Riding the rails with Agatha
Agatha Christie’s novel was
■ first published in 1934 in the U.K. and elsewhere as Murder on the Orient Express. It was published in the U.S. as Murder in the Calais Coach to avoid confusion with the 1932 Graham Greene novel Stamboul Train, which had been published in the U.S. as Orient Express.
There have been other movie
■ versions. Probably best known is the 1974 film directed by Sidney Lumet, starring Albert Finney as Det. Hercule Poirot, with a big-name cast including Lauren Bacall, Ingrid Bergman, Sean Connery and Anthony Perkins.
Starting with The Mysterious
■ Affair at Styles (1920), Poirot appears in 33 novels and 54 short stories.
Poirot is the only fictional character to date to be given an obituary in The New York Times, after the publication of the final novel, Curtain. It appeared on the front page of the paper on Aug. 6, 1975.
Christie (born Agatha Mary
■ Clarissa Miller, 1890-1976) is best known for her 66 detective novels and 14 collections of short stories. She once said: “The best time for planning a book is while you’re doing the dishes.”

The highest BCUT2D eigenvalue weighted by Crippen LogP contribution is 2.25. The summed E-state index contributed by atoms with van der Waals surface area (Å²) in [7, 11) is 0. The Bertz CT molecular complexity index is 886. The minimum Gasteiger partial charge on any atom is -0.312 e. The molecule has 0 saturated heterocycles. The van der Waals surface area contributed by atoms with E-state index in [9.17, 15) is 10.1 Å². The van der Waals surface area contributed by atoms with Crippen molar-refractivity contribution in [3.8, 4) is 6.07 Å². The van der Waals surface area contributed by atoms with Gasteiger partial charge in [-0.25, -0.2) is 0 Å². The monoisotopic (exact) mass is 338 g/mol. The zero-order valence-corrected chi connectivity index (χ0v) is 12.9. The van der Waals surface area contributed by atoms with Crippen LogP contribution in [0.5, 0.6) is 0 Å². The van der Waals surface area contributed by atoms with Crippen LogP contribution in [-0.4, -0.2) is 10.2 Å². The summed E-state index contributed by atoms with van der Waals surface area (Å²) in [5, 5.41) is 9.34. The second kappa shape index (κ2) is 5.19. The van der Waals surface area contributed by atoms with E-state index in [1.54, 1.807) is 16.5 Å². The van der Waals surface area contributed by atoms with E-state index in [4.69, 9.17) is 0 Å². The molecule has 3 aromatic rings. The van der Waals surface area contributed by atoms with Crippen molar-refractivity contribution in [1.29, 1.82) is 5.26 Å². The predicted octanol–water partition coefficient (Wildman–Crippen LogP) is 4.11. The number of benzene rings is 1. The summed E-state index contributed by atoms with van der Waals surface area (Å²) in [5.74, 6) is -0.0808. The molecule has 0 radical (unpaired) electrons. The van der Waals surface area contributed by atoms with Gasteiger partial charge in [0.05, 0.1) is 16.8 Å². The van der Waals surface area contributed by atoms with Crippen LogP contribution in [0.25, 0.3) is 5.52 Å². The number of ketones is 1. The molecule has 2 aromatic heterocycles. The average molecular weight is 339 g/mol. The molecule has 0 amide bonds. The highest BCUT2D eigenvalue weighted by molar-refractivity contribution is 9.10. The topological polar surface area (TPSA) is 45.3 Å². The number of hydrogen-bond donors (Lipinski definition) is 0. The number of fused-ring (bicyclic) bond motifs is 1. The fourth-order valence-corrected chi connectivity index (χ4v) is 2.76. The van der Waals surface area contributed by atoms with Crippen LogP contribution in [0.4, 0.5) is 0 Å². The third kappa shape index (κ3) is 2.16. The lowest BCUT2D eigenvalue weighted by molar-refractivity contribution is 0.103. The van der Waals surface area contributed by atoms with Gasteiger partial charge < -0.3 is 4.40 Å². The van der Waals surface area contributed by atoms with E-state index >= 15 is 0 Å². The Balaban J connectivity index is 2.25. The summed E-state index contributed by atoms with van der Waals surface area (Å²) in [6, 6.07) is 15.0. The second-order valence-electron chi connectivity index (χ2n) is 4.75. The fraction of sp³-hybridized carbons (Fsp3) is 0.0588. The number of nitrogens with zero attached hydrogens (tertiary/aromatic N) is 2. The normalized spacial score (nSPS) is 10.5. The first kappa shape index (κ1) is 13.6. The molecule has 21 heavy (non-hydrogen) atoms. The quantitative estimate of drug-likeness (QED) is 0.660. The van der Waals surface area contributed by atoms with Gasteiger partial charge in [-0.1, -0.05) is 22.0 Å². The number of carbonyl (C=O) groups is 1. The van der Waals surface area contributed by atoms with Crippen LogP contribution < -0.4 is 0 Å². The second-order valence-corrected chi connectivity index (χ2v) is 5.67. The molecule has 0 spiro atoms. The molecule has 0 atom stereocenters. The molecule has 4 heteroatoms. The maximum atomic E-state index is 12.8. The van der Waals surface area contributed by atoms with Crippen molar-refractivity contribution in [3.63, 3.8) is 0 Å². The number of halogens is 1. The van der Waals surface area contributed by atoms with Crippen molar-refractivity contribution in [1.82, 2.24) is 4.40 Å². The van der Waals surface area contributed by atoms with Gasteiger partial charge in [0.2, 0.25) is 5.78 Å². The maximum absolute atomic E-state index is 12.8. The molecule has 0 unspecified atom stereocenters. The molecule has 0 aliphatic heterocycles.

Her stage play The Mousetrap, originally a short radio play titled Three Blind Mice, holds the world record for longest initial run. It opened in London’s West End in 1952 and is still running.
Guinness World Records lists
■ Christie as the world’s bestselling novelist with roughly two billion copies sold. Her estate claims her books are third as the world’s most widely published books, behind Shakespeare and the Bible. Index Translation um says she’s the most translated author, into at least 103 languages.
Agatha Christie, a.k.a. the First Lady of Crime